The 4 elements of CU remain precisely as they have always been. HB631 did not change those requirements at all. It merely requires that local governments statewide must provide the procedural due process afforded by the CU common law requirement that only a judge may declare CU and only after finding that the local govt petitioning for that declaration has borne the burden of proof in the entirety to the satisfaction of the court. This was the law before the BCC overstepped so badly, and it remains the law now, only now both acc. to case law and state statute.

    Citizens should never have been required to sue for overturning such a clearly unconstitutional act by the BCC. Let us hope this is the last such instance. We have better ways to spend time and money, public and private.
     
  19. BlueMtnBeachVagrant

    BlueMtnBeachVagrant Beach Fanatic

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    I've also have read as much but why in the world would other BCC members vote for this? I can understand why a commissioner would vote for customary use - it's "good business" in terms of getting re-elected. But for a commissioner to vote and take away such a scarce commodity like EXISTING public beach to the tune of 50% just absolutely blows me away.

    If you have to pay a private entity to sit on that half of the beach, then it's no longer public.

    Where is all the outrage? If customary use proponents were to put just a fraction of effort in reversing the public beach vending debacle as they did in getting customary use originally passed, it wouldn't take any time for the commissioners to reverse themselves.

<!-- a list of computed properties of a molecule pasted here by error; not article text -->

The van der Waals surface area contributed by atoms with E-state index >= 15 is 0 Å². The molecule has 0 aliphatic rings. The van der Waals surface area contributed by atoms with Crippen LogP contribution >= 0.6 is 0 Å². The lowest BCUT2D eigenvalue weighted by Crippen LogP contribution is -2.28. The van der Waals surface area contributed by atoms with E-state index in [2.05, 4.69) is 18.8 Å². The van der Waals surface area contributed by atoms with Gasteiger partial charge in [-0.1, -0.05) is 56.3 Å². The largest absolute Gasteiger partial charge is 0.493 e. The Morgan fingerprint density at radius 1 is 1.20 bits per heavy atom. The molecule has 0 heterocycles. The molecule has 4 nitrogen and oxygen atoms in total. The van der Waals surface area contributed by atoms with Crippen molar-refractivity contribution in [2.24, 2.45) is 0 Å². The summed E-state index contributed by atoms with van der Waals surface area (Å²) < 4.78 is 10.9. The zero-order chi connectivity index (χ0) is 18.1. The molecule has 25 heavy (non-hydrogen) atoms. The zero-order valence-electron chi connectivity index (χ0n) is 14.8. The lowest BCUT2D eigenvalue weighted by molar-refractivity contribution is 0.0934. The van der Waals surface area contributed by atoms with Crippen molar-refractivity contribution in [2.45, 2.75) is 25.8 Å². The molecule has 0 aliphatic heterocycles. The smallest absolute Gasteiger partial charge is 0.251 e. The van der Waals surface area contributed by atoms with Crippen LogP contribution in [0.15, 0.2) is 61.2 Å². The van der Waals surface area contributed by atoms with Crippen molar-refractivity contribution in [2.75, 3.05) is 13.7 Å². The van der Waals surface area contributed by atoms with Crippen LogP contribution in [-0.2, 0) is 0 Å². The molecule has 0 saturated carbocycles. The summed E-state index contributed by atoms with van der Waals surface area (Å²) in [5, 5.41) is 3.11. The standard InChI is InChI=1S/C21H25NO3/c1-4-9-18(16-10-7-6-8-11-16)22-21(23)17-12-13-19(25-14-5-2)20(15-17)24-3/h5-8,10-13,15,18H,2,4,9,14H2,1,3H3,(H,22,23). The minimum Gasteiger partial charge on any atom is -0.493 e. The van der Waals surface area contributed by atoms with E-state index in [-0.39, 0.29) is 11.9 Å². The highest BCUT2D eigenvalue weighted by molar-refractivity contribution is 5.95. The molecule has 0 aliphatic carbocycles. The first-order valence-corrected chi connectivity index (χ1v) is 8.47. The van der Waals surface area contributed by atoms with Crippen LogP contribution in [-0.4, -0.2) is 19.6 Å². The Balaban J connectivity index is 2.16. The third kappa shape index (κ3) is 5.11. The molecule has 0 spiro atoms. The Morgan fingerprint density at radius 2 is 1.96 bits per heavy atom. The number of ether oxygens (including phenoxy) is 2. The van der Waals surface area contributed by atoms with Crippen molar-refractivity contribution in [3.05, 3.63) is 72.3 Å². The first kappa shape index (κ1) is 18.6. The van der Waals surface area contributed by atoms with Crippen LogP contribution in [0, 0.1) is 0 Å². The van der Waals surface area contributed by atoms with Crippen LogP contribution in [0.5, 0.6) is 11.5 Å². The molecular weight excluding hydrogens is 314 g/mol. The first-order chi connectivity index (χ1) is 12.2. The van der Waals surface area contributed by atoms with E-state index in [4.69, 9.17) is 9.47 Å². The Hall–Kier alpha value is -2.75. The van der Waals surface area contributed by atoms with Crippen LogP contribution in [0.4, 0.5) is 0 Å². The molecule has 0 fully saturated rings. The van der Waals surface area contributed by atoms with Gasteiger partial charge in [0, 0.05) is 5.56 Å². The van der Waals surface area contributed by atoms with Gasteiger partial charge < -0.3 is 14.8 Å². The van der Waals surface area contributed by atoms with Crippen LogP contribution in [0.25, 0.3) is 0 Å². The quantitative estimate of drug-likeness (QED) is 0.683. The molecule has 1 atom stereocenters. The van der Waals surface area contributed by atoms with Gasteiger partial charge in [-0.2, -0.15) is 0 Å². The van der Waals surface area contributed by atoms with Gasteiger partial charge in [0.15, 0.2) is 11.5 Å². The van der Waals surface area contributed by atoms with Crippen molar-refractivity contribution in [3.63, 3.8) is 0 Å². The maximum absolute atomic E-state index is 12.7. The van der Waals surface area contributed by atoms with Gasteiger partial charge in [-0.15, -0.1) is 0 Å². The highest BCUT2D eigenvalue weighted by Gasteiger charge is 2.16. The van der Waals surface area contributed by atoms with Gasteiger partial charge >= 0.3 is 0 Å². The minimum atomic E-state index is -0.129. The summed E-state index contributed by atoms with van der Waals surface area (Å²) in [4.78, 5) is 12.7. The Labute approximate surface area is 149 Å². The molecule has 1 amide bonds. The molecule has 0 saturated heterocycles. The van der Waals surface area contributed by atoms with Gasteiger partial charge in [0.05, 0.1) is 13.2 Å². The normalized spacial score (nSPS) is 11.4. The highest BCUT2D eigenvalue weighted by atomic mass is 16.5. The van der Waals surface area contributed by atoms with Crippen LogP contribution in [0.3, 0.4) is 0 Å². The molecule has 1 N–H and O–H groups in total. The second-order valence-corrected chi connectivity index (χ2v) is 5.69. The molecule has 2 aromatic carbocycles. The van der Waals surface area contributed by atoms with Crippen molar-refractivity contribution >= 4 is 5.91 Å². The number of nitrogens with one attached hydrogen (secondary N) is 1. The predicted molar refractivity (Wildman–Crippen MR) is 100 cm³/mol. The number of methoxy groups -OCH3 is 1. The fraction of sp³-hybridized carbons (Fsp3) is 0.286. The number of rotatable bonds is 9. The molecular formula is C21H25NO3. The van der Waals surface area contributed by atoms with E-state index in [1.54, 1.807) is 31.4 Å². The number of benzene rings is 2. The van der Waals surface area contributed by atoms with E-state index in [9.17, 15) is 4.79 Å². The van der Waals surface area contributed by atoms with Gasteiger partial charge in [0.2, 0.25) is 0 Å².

And the public access vendors sing, "This sand was your sand, this sand is my sand...."

    Danny Glidewell, if you're reading, where do you stand with this? TIA
     
    Last edited: Mar 23, 2018
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  20. Kaydence

    Kaydence Beach Fanatic

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    My pet peeve has always been the 50% given to beach vendors FOR FREE! People pay to come, pay to stay, pay to eat and shop but can't cop a squat on the beach they paid to come here to visit and then have to pay for a seat on multi million dollar property that vendors are given FREE!

    Totally absurd logic but hopefully many folks have finally figured out there is no logic with this BCC! The MAJOROTY of them are mentally challenged. Vote them out!